Dealing with change

15 10 2010

The Gap logo buzz is an interesting case of the public’s reaction to change and the power of social media to comment on and derail corporate plans. Although Gap represents a private industry and profit-driven example, there is much to learn in terms of public communication and public participation. Read a couple of commentaries on how NOT to crowdsource and the basics of brand identity Gap appeared to miss.

Change is what we often brush up against in the process of public participation. Gap’s logo debacle reminds me that as P2 practitioners, we need to ask tough questions about why change, or a specific decision, is coming in order to  explain it to affected stakeholders. Awareness of why a change may occur is half the battle in communicating with the public.

The Gap example also demonstrates the need for clear process. Changing process midstream is tricky, and while I wouldn’t go so far as to say it can’t be done, it needs to be done with utmost care. Gap appeared to be in a reactionary mode. There is a time and place for responding to comments and making adjustments; and in a social media, real-time environment there is no time to waste. However, it seems to me that they had multiple options for response and the option they chose was not fully vetted out.

Finally, this instance shows the power of public feedback in a social media environment. Again, the context of a private corporation may differ from P2 work, which generally supports public decision-making. However, the real-time, viral, retweet world we work in should be accounted for in public communication planning. To me, this goes to show that a social media plan needs to be in place for every project or agency. Not to do so leaves too much to chance!

P2 practitioners  must be nimble in responding to public reaction and should anticipate every possible response. Solid research provides a foundation that helps the project team or agency define a range of expected comments. There may be surprises, but good communication planning prepares a team for whatever comes its way!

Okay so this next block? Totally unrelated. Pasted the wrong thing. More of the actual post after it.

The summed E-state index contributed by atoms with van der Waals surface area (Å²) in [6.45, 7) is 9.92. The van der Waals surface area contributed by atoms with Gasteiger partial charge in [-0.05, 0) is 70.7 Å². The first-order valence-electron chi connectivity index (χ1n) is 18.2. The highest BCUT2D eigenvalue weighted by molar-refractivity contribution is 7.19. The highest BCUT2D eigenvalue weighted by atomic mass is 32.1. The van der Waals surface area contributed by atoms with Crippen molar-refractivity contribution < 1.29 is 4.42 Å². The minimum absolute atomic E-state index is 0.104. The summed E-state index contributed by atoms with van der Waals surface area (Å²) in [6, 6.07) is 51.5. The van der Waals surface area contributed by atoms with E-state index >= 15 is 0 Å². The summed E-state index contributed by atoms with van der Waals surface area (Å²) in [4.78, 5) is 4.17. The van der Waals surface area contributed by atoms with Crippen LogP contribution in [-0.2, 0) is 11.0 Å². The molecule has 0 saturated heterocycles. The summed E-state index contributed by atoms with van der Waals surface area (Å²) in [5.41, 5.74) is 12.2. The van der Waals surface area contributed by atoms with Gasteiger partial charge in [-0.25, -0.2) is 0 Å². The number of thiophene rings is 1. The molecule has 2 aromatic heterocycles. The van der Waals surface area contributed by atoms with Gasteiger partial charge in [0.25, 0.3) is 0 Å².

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Crowdsourcing

25 05 2010

I am starting to see a growing number of discussions, uses and applications of crowdsourcing as it relates to public participation. I was first introduced to the concept by Daren Brabham, who wrote his doctoral dissertation on how crowdsourcing can be applied to non-profit problem solving. He examined for-profit sites like www.threadless.com to see what motivates people to participate and the social reward for participating. Daren was also involved in a pilot study applying crowdsourcing to bus stop design. The winner for the second design competition at www.nextstopdesign.com has recently been announced.

In the meantime, our friends in the northwest are applying crowdsourcing techniques to address sustainability issues and solicit citizen ideas to improve their city. Folks in the planning realm are finding crowdsourcing a compelling concept, including this firm dedicated to crowdsourced placemaking.

Crowdsourcing holds a lot of potential for active on-line communities. It relies on virtual communities brought together by an interest or topic. Without the virtual community, there is no compelling story to tell. However, the whole idea is to seek ideas from a multitude of people. The trick is to gain traction with a group of people who know you exist and facilitate this kind of problem-solving.

The beautiful thing about crowdsourcing is that not only do the ideas come from the “crowd,” but the solution can also be chosen by the crowd. You have immediate buy-in from a group of people who support a particular solution. Most government decision-making processes can’t fully turn over an idea to the populace, but there is still something to be learned here regarding the quality of input when people believe they are being listened to and truly making a difference in their lives and the lives of others.